How do I teach my teens to clean up?

The Horowhenua Mail - - CONVERSATIONS -

‘‘Over the years I vac­il­lated be­tween the 'clean it up' or 'shut the bed­room door' ad­vice from the ex­perts. I tried to save my en­ergy for other clashes.’’

Q: I have three sons and I’m sick of clean­ing up af­ter them. No mat­ter how much I threaten or beg, none of the boys seem to no­tice their mess. How can I train them so they don’t be­come un­tidy men? I’m sick of pick­ing up dirty socks and undies.

Guys seem to shed their undies and old socks the way ci­cadas shed their skins. And like ci­cadas, guys seem un­aware a layer is be­ing cast-off. The trou­ble with socks and undies is they take far longer to break down.

I used to get up­set too, about un­der­wear strewn over bed­room and bath­room floors. (I’d like to add wet togs and tow­els to that tally of an­noy­ing castoffs – I couldn’t bear damp bath­room tow­els left ly­ing on my sons’ beds).

Over the years I vac­il­lated be­tween the ‘‘clean it up’’ or ‘‘shut the bed­room door’’ ad­vice from the ex­perts. I tried to save my en­ergy for other clashes, but I couldn’t stand the mess and I

Mary-anne says:

usu­ally caved and cleaned it up my­self or cre­ated a fight by in­sist­ing my sons do it.

It sounds as if the mess is driv­ing you mad, so it’s best to de­vise a plan now that saves you from that slip­pery slope. Have your dis­cus­sion and strate­gis­ing at a time when you’re not ready to throt­tle one of your boys. You could try the pos­i­tive re­ward sys­tem but re­mem­ber you’ll need time and en­ergy to set up a scheme and main­tain it. You’ll also need a real in­cen­tive; they can smell a phony re­ward from the tree­house.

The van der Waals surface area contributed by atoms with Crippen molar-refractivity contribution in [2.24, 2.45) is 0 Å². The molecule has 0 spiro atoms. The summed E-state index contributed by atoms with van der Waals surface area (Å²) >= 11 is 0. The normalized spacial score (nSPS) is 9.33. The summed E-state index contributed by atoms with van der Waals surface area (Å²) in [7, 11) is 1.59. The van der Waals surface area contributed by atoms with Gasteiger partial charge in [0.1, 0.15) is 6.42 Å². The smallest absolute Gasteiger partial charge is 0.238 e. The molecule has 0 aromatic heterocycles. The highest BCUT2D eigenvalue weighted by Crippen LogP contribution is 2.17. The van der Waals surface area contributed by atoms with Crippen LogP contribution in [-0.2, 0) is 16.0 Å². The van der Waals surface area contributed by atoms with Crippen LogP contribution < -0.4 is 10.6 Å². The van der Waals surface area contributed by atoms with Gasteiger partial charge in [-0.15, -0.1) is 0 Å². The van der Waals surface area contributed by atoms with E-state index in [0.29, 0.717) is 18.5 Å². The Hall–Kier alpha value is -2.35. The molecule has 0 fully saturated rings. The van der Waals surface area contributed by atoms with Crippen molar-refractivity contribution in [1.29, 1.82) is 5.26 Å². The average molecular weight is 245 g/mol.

If it’s any con­so­la­tion, I did find over the years that the strewn clothes were not in­ten­tional. When pointed out, the males in my house seemed sur­prised and dis­ap­pointed to see their trail. They some­times gave valu­able in­sights by of­fer­ing ex­pla­na­tions like, ‘‘I haven’t run out, yet.’’

As for train­ing them for the fu­ture; the men they’ll be­come? I once won­dered why my moth­erin-law hadn’t made any ef­fort to teach her son to be tidy, but now I take that back. I can see she fought and lost as well. I wish you luck.

Mary-anne Scott has raised four boys and writ­ten two nov­els for young adults in­clud­ing

As one of seven sis­ters, there aren’t many par­ent­ing prob­lems she hasn’t talked over. To send her a ques­tion email­fax­me­ with Dear Mary-anne in the sub­ject line.

I’ve got bet­ter things to do than pick up grown boys’ dirty socks and undies.

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